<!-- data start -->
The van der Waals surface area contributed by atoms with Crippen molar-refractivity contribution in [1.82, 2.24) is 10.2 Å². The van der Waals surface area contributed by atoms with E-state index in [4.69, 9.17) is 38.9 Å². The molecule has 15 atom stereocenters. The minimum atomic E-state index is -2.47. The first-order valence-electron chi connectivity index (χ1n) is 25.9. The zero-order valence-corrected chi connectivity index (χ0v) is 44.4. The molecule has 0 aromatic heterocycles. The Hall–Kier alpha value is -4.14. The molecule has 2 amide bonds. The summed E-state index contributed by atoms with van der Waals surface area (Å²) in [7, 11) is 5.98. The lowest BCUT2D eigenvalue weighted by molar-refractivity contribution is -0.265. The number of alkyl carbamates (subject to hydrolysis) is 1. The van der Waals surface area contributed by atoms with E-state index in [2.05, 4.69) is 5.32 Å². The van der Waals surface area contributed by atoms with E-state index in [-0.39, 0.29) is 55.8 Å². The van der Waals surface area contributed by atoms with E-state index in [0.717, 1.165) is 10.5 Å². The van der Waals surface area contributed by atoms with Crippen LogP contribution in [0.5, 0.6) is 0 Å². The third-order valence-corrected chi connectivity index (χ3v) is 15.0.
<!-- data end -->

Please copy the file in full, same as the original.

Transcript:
The van der Waals surface area contributed by atoms with Crippen molar-refractivity contribution in [1.82, 2.24) is 10.2 Å². The van der Waals surface area contributed by atoms with E-state index in [4.69, 9.17) is 38.9 Å². The molecule has 15 atom stereocenters. The minimum atomic E-state index is -2.47. The first-order valence-electron chi connectivity index (χ1n) is 25.9. The zero-order valence-corrected chi connectivity index (χ0v) is 44.4. The molecule has 0 aromatic heterocycles. The Hall–Kier alpha value is -4.14. The molecule has 2 amide bonds. The summed E-state index contributed by atoms with van der Waals surface area (Å²) in [7, 11) is 5.98. The lowest BCUT2D eigenvalue weighted by molar-refractivity contribution is -0.265. The number of alkyl carbamates (subject to hydrolysis) is 1. The van der Waals surface area contributed by atoms with E-state index in [2.05, 4.69) is 5.32 Å². The van der Waals surface area contributed by atoms with E-state index in [-0.39, 0.29) is 55.8 Å². The van der Waals surface area contributed by atoms with E-state index in [0.717, 1.165) is 10.5 Å². The van der Waals surface area contributed by atoms with Crippen LogP contribution in [0.5, 0.6) is 0 Å². The third-order valence-corrected chi connectivity index (χ3v) is 15.0.